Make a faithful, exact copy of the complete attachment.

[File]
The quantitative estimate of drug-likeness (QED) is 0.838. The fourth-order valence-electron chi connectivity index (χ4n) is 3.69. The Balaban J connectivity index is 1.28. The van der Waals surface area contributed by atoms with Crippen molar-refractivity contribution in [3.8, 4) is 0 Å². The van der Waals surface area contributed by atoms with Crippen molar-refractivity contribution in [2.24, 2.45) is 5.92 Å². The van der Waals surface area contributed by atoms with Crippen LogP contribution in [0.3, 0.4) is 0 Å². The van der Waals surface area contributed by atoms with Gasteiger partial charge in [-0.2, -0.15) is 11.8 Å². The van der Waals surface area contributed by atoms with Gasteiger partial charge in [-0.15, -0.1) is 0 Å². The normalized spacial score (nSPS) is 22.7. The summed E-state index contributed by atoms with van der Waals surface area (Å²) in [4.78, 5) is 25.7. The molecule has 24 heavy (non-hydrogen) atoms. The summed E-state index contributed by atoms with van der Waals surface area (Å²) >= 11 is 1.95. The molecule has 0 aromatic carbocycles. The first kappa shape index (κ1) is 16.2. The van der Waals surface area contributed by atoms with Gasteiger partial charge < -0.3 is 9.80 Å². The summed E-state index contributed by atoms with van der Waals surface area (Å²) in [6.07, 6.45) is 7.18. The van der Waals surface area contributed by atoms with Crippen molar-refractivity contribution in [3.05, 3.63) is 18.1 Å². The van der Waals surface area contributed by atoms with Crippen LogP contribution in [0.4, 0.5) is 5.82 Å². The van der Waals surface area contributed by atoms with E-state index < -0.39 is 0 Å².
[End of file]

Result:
The quantitative estimate of drug-likeness (QED) is 0.838. The fourth-order valence-electron chi connectivity index (χ4n) is 3.69. The Balaban J connectivity index is 1.28. The van der Waals surface area contributed by atoms with Crippen molar-refractivity contribution in [3.8, 4) is 0 Å². The van der Waals surface area contributed by atoms with Crippen molar-refractivity contribution in [2.24, 2.45) is 5.92 Å². The van der Waals surface area contributed by atoms with Crippen LogP contribution in [0.3, 0.4) is 0 Å². The van der Waals surface area contributed by atoms with Gasteiger partial charge in [-0.2, -0.15) is 11.8 Å². The van der Waals surface area contributed by atoms with Gasteiger partial charge in [-0.15, -0.1) is 0 Å². The normalized spacial score (nSPS) is 22.7. The summed E-state index contributed by atoms with van der Waals surface area (Å²) in [4.78, 5) is 25.7. The molecule has 24 heavy (non-hydrogen) atoms. The summed E-state index contributed by atoms with van der Waals surface area (Å²) >= 11 is 1.95. The molecule has 0 aromatic carbocycles. The first kappa shape index (κ1) is 16.2. The van der Waals surface area contributed by atoms with Gasteiger partial charge < -0.3 is 9.80 Å². The summed E-state index contributed by atoms with van der Waals surface area (Å²) in [6.07, 6.45) is 7.18. The van der Waals surface area contributed by atoms with Crippen molar-refractivity contribution in [3.05, 3.63) is 18.1 Å². The van der Waals surface area contributed by atoms with Crippen LogP contribution in [0.4, 0.5) is 5.82 Å². The van der Waals surface area contributed by atoms with E-state index < -0.39 is 0 Å².